All individuals who are considered resident are required to furnish returns to the Inland Revenue Division by March 31st each calendar year. This includes individuals who are physically present in Dominica for more than 183 days continuously.

You may also want to see Completing Personal Income Tax Return and the Income Tax Act Chapter 67:01.

The Act states that persons who obtain monies from difference sources are liable to pay tax. These individuals include:

  • Every partnership
  • Any person who has incurred a loss in the previous year of assessment
  • Any person who earned income from (a) business (b) employment (c) rental and royalties (d) interest or discounts (e) premiums, commissions, fees (f) annuities etc.

However, persons whose income are entirely as a result of employment and it is less than $18,000 are not obligated to file an income tax return. It must be noted that income, which accrued from different sources, must be totaled, before claiming the allowable deductions. There is the tendency to report these incomes separately.

Persons are granted deductions, where expenses were incurred in the production of taxable income. However, no such allowances will be granted if they were not wholly, exclusively and in the case of employment income, necessary in the production of income.

Most individuals would be entitled to receive one or more of the following allowances:

  • Resident allowance of $20,000.00
  • Mortgage interest up to a maximum of $15,000.00
  • Donations given to approved institutions
  • Student loan relief. An allowance is given, but only up to a maximum of $5,000.00 per student

Resident allowance - Only persons who are considered resident for tax purposes are granted this allowance.

Mortgage Interest Allowance – This deduction is granted to owners of residential properties who reside in thesebuildings. To ascertain that the person is the owner, the Certificate of Title for the property is requested by the Division.

Donations to approved institutions – These are donations made to institutions approved by Cabinet. These include:

  • The Education Trust Fund
  • A scholarship through the Ministry of Education for Secondary Schools or College within Dominica or the University of the West Indies
  • Princess Margaret Hospital Trust Fund
  • Community Hostels Incorporated
  • Any charitable institution designed by Order of Cabinet as approved charity.(R.E.A.C.H)
  • A contribution of not less than one thousand dollars ($1,000.00), but not more than twenty thousand dollars ($20,000.00) to a special fund operated by the Carnival Organizing Committee

Student loan relief – Effective Income Year 2002, individuals are entitled to student loan relief to a maximum of $5,000.00 annually. This loan must be taken with a financial institution in Dominica. To qualify for this deduction, students must be enrolled at a learning institution for at least six months or have graduated and are both domiciled and resident in Dominica. Any person maintaining the loan is also entitled to this relief.

Self-employed persons are also required to furnish returns to the Division. These persons include bus drivers, contractors, electricians, plumbers, Professionals, shop owners, bars and restaurant owners, etc. Attached to the return must be a completed Scheduled G given by the I.R.D. or a statement of earnings.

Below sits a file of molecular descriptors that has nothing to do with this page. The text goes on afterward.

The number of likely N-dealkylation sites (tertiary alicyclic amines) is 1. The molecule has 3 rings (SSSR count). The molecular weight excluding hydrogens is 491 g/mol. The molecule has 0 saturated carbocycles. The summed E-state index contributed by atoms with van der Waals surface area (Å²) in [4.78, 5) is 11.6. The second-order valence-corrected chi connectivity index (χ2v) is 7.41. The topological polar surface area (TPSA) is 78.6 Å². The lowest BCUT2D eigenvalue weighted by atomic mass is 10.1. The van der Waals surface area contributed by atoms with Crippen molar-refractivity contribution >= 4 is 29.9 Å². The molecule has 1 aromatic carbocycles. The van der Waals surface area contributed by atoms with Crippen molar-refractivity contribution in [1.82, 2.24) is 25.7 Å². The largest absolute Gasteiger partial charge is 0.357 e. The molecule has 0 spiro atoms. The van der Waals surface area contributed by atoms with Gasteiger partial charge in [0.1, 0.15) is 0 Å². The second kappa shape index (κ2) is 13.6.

Persons should be aware that if they are liable to submit returns and fail to do so, their incomes could be estimated in accordance with Section 79 of the Income Tax Act.

Penalties

In order to enforce the Revenue Laws, penalties have been enacted to ensure that persons comply with the Laws. The nature of the enforcement can be either civil or criminal. The Comptroller of Inland Revenue undertakes civil penalties, whereas the courts administer criminal proceedings.

Civil penalties include:

  • late filing penalty, which is five percent (5%) of the taxpayer’s tax on chargeable income
  • late payment penalty of ten percent (10%) charged on outstanding taxes, plus interest of one percent, which accrues monthly on taxes unpaid, among others

Criminal proceedings in respect of any offence under the Inland Revenue Law are sanctioned by the Comptroller, but are enforced at the courts. These can range from:

  • Failure to comply with the requirements of the Act
  • Offences done by employers of employees
  • Evasion of taxes in relation to deduction of tax by employer
  • Aiding or inctitng an offence
  • Mitigation of penalties and compounding of offences, among others

Recourse

If taxpayers are not in agreement with changes made to their assessments, they can seek redress in the following ways:

  • Objection
  • Appeal Commissioners
  • The Courts

If persons are aggrieved with the decision taken by the Division, they have the right to object in writing within thirty days of service of the notification, stating clearly the grounds for their grievances. The objection is then reviewed and if the taxpayer is still not satisfied then an appeal can be lodged with the Appeal Commissioners within thirty days of service of the letter or determination. The last resort to settle these issues is with the courts.

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